By Christopher Zoukis
Evidence is overwhelming prisoners benefit in myriad ways when they have access to books and education. An increase in education of any kind is connected to reducing recidivism, as reported by the 2013 Rand Corporation Study, and as demonstrated by the outcomes of numerous programs that have been implemented across institutions.
Prisoners who participate in educational programs have 43 percent lower odds of returning to prison compared to those who don’t. The odds of obtaining employment upon release are also greatly increased for inmates that have availed themselves of books and programs. This is extremely important because 95 percent of the 2 million incarcerated individuals in the U.S. will eventually be released. There should be more focus on ensuring these people can successfully reintegrate into society.
Changing Lives Through Literature is one program that successfully demonstrates this. Started in 1991 in Massachusetts, the first program participants had a recidivism rate of 19 percent, compared to the control group, which had a 45 percent rate of recidivism. The program connects works of literature with offenders with the driving idea that reading can transform lives. Through reading groups, participants learn to connect with characters and ideas, explore their imaginations, and go deeper in thinking about what has driven their own actions in life.
Besides reducing reincarceration rates, reading and other educational programs benefit prisoners by providing means of entertainment and escape, offering constructive ways to pass the time. On a deeper level, books help improve literacy rates — something that certainly needs to be worked on, as 68 percent of inmates in state prisons lack high school diplomas. Reading opens up avenues to learning vocational and professional development skills. Some of the most requested books behind bars cover topic including legal information, career development, and dictionaries and GED prep materials.
Beyond basic literacy skills, reading also builds vocabulary. It can also enrich people’s emotional and social lives, boosting empathy, social perception and context, learning about choices and consequences, allowing for self-reflection and insight, and connection to society though an understanding of what is happening in the outside world. In some institutions where book clubs are run, these skills can go even further, as prisoners learn respect, discussion, listening and community building, while discussing important themes.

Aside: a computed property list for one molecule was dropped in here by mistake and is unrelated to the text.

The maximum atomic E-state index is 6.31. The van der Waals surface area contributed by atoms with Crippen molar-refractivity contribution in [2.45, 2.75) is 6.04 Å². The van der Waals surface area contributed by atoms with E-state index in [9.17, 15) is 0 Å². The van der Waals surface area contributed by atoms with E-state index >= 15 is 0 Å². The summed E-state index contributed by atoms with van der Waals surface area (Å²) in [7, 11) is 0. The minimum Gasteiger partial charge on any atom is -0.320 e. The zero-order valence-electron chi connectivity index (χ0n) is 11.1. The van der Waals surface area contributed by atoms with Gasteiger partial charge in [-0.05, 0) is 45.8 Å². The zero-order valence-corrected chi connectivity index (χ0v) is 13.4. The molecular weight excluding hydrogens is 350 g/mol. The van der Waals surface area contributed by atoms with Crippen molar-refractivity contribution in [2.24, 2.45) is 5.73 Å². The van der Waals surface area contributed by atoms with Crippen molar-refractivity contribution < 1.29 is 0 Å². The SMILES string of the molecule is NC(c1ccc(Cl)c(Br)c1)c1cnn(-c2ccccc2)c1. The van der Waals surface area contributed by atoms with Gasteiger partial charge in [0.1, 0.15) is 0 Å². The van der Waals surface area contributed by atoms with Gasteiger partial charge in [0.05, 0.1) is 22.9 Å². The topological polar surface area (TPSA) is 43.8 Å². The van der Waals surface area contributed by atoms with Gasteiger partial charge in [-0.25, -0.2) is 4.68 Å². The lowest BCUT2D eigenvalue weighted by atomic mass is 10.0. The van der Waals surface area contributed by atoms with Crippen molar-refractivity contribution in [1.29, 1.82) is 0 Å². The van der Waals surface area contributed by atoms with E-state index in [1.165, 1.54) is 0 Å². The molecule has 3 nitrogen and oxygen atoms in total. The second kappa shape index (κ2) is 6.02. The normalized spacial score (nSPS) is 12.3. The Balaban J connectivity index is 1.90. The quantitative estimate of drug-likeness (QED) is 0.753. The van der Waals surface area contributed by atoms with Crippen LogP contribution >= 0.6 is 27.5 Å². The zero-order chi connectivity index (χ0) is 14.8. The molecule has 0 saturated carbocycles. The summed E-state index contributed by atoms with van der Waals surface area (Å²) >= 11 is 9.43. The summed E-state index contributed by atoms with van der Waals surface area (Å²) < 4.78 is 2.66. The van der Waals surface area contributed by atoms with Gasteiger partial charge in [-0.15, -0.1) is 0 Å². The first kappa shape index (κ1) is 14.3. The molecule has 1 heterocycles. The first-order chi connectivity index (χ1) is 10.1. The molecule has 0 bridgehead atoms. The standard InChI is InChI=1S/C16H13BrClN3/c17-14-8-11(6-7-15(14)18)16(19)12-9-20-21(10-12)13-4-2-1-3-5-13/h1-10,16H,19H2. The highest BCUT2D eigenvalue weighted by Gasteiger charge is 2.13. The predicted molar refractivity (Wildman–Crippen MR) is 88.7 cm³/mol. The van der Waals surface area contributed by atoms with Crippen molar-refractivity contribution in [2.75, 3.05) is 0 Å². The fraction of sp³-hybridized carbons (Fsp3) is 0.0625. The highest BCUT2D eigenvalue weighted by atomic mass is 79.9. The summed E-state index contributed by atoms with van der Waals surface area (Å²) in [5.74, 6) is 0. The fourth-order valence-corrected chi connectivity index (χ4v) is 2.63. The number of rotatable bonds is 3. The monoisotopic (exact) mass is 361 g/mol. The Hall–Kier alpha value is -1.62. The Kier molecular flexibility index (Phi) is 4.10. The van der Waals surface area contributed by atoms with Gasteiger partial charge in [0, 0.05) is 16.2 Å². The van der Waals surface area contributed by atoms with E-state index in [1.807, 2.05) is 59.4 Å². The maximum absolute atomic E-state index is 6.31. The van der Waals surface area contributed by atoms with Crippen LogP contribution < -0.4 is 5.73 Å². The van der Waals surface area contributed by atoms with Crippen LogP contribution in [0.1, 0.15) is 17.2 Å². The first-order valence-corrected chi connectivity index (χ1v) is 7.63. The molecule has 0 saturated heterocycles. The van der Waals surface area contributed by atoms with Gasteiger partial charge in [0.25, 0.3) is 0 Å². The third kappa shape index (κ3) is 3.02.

Prison education programs also save money. A $1 investment in education means a savings of $4-5 in further incarceration costs post-release.
Benefits of education programs, and in particular reading, are also recognized around the world. From book clubs at Warkworth Institution in Canada, to reading programs in Italy and Brazil, many institutions are turning to books and libraries to help with rehabilitation. The benefits are so recognized that in both Italy and Brazil, sentences can be reduced for reading books and writing short reflective essays — up to a reduction of 48 days per year.
The New York Public Library Correctional Services Program highlights the importance of its work of providing services to inmates, fulfilling the democratic mission of the library because it gives access to information many take for granted to a “wholly segregated group of people.”
Books and libraries are especially important in prisons where other educational resources, such as formal education classes, may be very limited or not available at all.
There are a variety of book programs to donate to or volunteer with that can ensure books meet the requirements of the institution they are being sent to, including content and genre. In many cases, books must be shipped new from a bookstore, to prevent contraband entering the institution. However access is gained to books, it is important to ensure this access is not limited, and that adequate and diverse collections are provided. Additionally, books and libraries should not be regarded as an earned privilege, but as a vital and powerful tool of rehabilitation.
Christopher Zoukis is the author of College for Convicts: The Case for Higher Education in American Prisons (McFarland & Co., 2014) and Prison Education Guide (Prison Legal News Publishing, 2016). He can be found online at ChristopherZoukis.com, PrisonEducation.com and PrisonLawBlog.com
Published Oct 27, 2016 by Christopher Zoukis, JD, MBA | Last Updated by Christopher Zoukis, JD, MBA on Oct 24, 2021 at 9:34 am